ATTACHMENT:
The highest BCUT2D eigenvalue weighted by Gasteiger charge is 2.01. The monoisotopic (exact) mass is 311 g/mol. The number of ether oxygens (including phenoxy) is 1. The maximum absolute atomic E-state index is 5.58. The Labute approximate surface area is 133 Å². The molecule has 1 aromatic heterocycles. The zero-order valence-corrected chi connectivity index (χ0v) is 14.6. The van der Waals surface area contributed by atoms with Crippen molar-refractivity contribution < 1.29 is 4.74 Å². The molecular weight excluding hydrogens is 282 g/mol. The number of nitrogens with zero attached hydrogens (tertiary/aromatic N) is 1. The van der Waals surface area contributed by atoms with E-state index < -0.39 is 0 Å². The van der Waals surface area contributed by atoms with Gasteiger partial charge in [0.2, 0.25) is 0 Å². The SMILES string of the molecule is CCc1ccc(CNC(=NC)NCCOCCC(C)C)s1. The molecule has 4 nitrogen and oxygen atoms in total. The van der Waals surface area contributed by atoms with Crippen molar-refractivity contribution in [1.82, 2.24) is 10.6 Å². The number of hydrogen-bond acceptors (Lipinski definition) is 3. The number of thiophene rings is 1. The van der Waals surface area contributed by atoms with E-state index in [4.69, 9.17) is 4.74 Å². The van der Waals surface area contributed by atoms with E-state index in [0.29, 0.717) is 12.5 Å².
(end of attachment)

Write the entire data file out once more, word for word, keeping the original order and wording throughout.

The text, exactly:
The highest BCUT2D eigenvalue weighted by Gasteiger charge is 2.01. The monoisotopic (exact) mass is 311 g/mol. The number of ether oxygens (including phenoxy) is 1. The maximum absolute atomic E-state index is 5.58. The Labute approximate surface area is 133 Å². The molecule has 1 aromatic heterocycles. The zero-order valence-corrected chi connectivity index (χ0v) is 14.6. The van der Waals surface area contributed by atoms with Crippen molar-refractivity contribution < 1.29 is 4.74 Å². The molecular weight excluding hydrogens is 282 g/mol. The number of nitrogens with zero attached hydrogens (tertiary/aromatic N) is 1. The van der Waals surface area contributed by atoms with E-state index < -0.39 is 0 Å². The van der Waals surface area contributed by atoms with Gasteiger partial charge in [0.2, 0.25) is 0 Å². The SMILES string of the molecule is CCc1ccc(CNC(=NC)NCCOCCC(C)C)s1. The molecule has 4 nitrogen and oxygen atoms in total. The van der Waals surface area contributed by atoms with Crippen molar-refractivity contribution in [1.82, 2.24) is 10.6 Å². The number of hydrogen-bond acceptors (Lipinski definition) is 3. The number of thiophene rings is 1. The van der Waals surface area contributed by atoms with E-state index in [4.69, 9.17) is 4.74 Å². The van der Waals surface area contributed by atoms with E-state index in [0.29, 0.717) is 12.5 Å².